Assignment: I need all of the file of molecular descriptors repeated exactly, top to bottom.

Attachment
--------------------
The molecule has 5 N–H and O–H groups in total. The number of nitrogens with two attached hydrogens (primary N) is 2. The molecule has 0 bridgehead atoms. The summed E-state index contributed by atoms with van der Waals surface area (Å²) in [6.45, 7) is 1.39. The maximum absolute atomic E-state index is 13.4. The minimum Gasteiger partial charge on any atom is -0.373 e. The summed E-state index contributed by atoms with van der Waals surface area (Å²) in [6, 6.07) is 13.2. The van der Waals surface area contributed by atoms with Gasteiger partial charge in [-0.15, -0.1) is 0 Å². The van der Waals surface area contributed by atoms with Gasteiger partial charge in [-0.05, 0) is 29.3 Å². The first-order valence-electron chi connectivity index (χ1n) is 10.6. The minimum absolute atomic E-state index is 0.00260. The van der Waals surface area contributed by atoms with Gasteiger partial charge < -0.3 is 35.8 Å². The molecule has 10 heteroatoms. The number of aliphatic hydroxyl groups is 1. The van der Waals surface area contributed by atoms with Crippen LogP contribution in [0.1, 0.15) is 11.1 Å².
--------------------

The molecule has 5 N–H and O–H groups in total. The number of nitrogens with two attached hydrogens (primary N) is 2. The molecule has 0 bridgehead atoms. The summed E-state index contributed by atoms with van der Waals surface area (Å²) in [6.45, 7) is 1.39. The maximum absolute atomic E-state index is 13.4. The minimum Gasteiger partial charge on any atom is -0.373 e. The summed E-state index contributed by atoms with van der Waals surface area (Å²) in [6, 6.07) is 13.2. The van der Waals surface area contributed by atoms with Gasteiger partial charge in [-0.15, -0.1) is 0 Å². The van der Waals surface area contributed by atoms with Gasteiger partial charge in [-0.05, 0) is 29.3 Å². The first-order valence-electron chi connectivity index (χ1n) is 10.6. The minimum absolute atomic E-state index is 0.00260. The van der Waals surface area contributed by atoms with Gasteiger partial charge < -0.3 is 35.8 Å². The molecule has 10 heteroatoms. The number of aliphatic hydroxyl groups is 1. The van der Waals surface area contributed by atoms with Crippen LogP contribution in [0.1, 0.15) is 11.1 Å².